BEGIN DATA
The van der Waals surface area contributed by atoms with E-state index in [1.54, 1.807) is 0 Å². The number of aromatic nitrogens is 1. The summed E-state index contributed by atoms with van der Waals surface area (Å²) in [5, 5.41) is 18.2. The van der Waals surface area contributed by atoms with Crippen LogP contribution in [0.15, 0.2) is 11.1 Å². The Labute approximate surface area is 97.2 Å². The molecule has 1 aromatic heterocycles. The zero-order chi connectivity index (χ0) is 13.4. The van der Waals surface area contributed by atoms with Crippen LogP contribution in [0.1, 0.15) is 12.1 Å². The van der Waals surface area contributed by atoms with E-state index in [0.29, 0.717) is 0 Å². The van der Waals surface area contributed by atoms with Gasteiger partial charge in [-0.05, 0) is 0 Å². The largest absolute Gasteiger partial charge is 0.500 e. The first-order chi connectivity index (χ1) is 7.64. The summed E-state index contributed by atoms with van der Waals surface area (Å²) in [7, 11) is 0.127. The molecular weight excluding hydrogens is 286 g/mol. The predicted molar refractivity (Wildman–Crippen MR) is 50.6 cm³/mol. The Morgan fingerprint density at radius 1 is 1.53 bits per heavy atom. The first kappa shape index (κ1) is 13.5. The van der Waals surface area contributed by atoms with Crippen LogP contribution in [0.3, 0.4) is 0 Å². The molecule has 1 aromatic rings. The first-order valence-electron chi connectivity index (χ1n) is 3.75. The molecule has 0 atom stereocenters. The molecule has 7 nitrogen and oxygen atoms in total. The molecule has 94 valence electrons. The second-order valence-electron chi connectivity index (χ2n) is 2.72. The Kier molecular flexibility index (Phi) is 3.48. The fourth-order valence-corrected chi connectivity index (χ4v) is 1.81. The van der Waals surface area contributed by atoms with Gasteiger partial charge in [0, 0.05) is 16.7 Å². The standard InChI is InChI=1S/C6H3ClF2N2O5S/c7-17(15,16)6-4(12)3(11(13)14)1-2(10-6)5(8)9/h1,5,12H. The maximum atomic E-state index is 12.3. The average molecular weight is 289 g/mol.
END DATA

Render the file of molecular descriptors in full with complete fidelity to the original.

The van der Waals surface area contributed by atoms with E-state index in [1.54, 1.807) is 0 Å². The number of aromatic nitrogens is 1. The summed E-state index contributed by atoms with van der Waals surface area (Å²) in [5, 5.41) is 18.2. The van der Waals surface area contributed by atoms with Crippen LogP contribution in [0.15, 0.2) is 11.1 Å². The Labute approximate surface area is 97.2 Å². The molecule has 1 aromatic heterocycles. The zero-order chi connectivity index (χ0) is 13.4. The van der Waals surface area contributed by atoms with Crippen LogP contribution in [0.1, 0.15) is 12.1 Å². The van der Waals surface area contributed by atoms with E-state index in [0.29, 0.717) is 0 Å². The van der Waals surface area contributed by atoms with Gasteiger partial charge in [-0.05, 0) is 0 Å². The largest absolute Gasteiger partial charge is 0.500 e. The first-order chi connectivity index (χ1) is 7.64. The summed E-state index contributed by atoms with van der Waals surface area (Å²) in [7, 11) is 0.127. The molecular weight excluding hydrogens is 286 g/mol. The predicted molar refractivity (Wildman–Crippen MR) is 50.6 cm³/mol. The Morgan fingerprint density at radius 1 is 1.53 bits per heavy atom. The first kappa shape index (κ1) is 13.5. The van der Waals surface area contributed by atoms with Crippen LogP contribution in [0.3, 0.4) is 0 Å². The molecule has 1 aromatic rings. The first-order valence-electron chi connectivity index (χ1n) is 3.75. The molecule has 0 atom stereocenters. The molecule has 7 nitrogen and oxygen atoms in total. The molecule has 94 valence electrons. The second-order valence-electron chi connectivity index (χ2n) is 2.72. The Kier molecular flexibility index (Phi) is 3.48. The fourth-order valence-corrected chi connectivity index (χ4v) is 1.81. The van der Waals surface area contributed by atoms with Gasteiger partial charge in [0, 0.05) is 16.7 Å². The standard InChI is InChI=1S/C6H3ClF2N2O5S/c7-17(15,16)6-4(12)3(11(13)14)1-2(10-6)5(8)9/h1,5,12H. The maximum atomic E-state index is 12.3. The average molecular weight is 289 g/mol.